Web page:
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The Road to Little Dribbling
Cover of The Road to Little Dribbling
The Road to Little Dribbling
Adventures of an American in Britain
Borrow Borrow
A loving and hilarious—if occasionally spiky—valentine to Bill Bryson's adopted country, Great Britain. Prepare for total joy and multiple episodes of unseemly laughter.
Twenty years ago, Bill Bryson went on a trip around Britain to discover and celebrate that green and pleasant land. The result was Notes from a Small Island, a true classic and one of the bestselling travel books ever written. Now he has traveled about Britain again, by bus and train and rental car and on foot, to see what has changed—and what hasn't.
Following (but not too closely) a route he dubs the Bryson Line, from Bognor Regis in the south to Cape Wrath in the north, by way of places few travelers ever get to at all, Bryson rediscovers the wondrously beautiful, magnificently eccentric, endearingly singular country that he both celebrates and, when called for, twits. With his matchless instinct for the funniest and quirkiest and his unerring eye for the idiotic, the bewildering, the appealing, and the ridiculous, he offers acute and perceptive insights into all that is best and worst about Britain today.
Nothing is more entertaining than Bill Bryson on the road—and on a tear. The Road to Little Dribbling reaffirms his stature as a master of the travel narrative—and a really, really funny guy.
From the Hardcover edition.
A loving and hilarious—if occasionally spiky—valentine to Bill Bryson's adopted country, Great Britain. Prepare for total joy and multiple episodes of unseemly laughter.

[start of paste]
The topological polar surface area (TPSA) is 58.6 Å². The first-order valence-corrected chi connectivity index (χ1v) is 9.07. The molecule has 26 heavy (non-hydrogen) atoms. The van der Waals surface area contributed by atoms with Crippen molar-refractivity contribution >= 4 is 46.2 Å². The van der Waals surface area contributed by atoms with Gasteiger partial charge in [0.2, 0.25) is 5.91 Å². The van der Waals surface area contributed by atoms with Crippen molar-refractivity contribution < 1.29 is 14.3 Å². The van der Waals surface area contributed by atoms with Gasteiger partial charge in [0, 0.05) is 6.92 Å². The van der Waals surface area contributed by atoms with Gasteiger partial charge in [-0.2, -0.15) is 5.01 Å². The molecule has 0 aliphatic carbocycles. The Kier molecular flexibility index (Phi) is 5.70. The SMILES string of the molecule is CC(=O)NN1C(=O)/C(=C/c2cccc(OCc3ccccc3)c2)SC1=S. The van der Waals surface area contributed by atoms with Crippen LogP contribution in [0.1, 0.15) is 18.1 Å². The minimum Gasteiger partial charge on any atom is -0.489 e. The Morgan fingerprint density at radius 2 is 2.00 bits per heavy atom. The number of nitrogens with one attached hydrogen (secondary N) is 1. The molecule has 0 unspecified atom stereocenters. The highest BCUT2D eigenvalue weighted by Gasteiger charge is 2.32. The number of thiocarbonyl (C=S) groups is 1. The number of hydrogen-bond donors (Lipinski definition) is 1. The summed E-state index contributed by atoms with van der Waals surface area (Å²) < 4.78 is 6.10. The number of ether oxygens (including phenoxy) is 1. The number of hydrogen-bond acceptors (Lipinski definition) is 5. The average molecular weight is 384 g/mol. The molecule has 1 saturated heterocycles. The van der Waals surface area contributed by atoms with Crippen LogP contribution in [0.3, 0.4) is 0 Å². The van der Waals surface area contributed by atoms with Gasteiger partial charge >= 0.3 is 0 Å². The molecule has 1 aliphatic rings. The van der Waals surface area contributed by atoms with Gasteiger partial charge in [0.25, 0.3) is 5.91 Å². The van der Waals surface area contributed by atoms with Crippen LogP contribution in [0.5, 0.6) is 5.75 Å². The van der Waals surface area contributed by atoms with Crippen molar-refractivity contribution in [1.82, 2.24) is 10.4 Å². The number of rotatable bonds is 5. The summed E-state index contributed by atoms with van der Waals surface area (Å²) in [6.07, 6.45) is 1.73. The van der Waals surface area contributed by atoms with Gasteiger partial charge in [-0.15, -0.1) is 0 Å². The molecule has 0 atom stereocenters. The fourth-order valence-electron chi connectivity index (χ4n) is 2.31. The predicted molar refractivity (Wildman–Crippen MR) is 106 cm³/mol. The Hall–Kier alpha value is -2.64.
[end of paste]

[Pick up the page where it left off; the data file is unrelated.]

Twenty years ago, Bill Bryson went on a trip around Britain to discover and celebrate that green and pleasant land. The result was Notes from a Small Island, a true classic and one of the bestselling travel books ever written. Now he has traveled about Britain again, by bus and train and rental car and on foot, to see what has changed—and what hasn't.
Following (but not too closely) a route he dubs the Bryson Line, from Bognor Regis in the south to Cape Wrath in the north, by way of places few travelers ever get to at all, Bryson rediscovers the wondrously beautiful, magnificently eccentric, endearingly singular country that he both celebrates and, when called for, twits. With his matchless instinct for the funniest and quirkiest and his unerring eye for the idiotic, the bewildering, the appealing, and the ridiculous, he offers acute and perceptive insights into all that is best and worst about Britain today.
Nothing is more entertaining than Bill Bryson on the road—and on a tear. The Road to Little Dribbling reaffirms his stature as a master of the travel narrative—and a really, really funny guy.
From the Hardcover edition.
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  • From the cover

    BUGGER BOGNOR!

     

    My plan, after Bognor, was to take a bus along the coast to Brighton, and I was quietly excited about this. I had never experienced this stretch of coastline and had great hopes for it. I had printed out a timetable and carefully selected the 12.19 as the best bus for my purposes, but as I ambled to the bus stop now, thinking I had minutes to spare, I watched in mild dismay as my bus departed just ahead of a cloud of black smoke. It took me a minute to work out that my watch was not right, that the battery was evidently dying. With a half-hour to kill till the next bus, I went into a jeweller’s shop, where a cheerless man looked at the watch and told me that a replacement battery would be £30.

    ‘But I barely paid that for the watch,’ I sputtered.

    ‘That may explain why it’s not working,’ he said and handed it back with a look of majestic indifference.

    I waited to see if he had anything more to say, if there existed within him the faintest flicker of interest in helping me to get the right time on my wrist and possibly in the process keep his business going. It appeared not.